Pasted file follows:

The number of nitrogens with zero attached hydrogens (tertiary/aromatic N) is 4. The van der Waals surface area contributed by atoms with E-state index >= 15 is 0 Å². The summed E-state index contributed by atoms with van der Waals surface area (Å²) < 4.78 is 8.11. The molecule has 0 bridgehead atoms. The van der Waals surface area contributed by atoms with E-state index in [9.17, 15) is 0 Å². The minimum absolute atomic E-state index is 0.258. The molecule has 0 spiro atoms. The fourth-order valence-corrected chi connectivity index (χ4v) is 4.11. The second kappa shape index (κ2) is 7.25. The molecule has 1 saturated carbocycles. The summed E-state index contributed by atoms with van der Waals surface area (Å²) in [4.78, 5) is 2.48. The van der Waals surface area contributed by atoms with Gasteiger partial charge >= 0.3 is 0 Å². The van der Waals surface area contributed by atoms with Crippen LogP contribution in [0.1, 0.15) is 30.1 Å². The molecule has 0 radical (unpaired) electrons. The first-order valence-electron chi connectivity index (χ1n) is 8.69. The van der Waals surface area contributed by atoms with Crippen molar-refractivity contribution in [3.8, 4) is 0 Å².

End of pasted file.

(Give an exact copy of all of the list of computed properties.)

The number of nitrogens with zero attached hydrogens (tertiary/aromatic N) is 4. The van der Waals surface area contributed by atoms with E-state index >= 15 is 0 Å². The summed E-state index contributed by atoms with van der Waals surface area (Å²) < 4.78 is 8.11. The molecule has 0 bridgehead atoms. The van der Waals surface area contributed by atoms with E-state index in [9.17, 15) is 0 Å². The minimum absolute atomic E-state index is 0.258. The molecule has 0 spiro atoms. The fourth-order valence-corrected chi connectivity index (χ4v) is 4.11. The second kappa shape index (κ2) is 7.25. The molecule has 1 saturated carbocycles. The summed E-state index contributed by atoms with van der Waals surface area (Å²) in [4.78, 5) is 2.48. The van der Waals surface area contributed by atoms with Gasteiger partial charge >= 0.3 is 0 Å². The van der Waals surface area contributed by atoms with Crippen LogP contribution in [0.1, 0.15) is 30.1 Å². The molecule has 0 radical (unpaired) electrons. The first-order valence-electron chi connectivity index (χ1n) is 8.69. The van der Waals surface area contributed by atoms with Crippen molar-refractivity contribution in [3.8, 4) is 0 Å².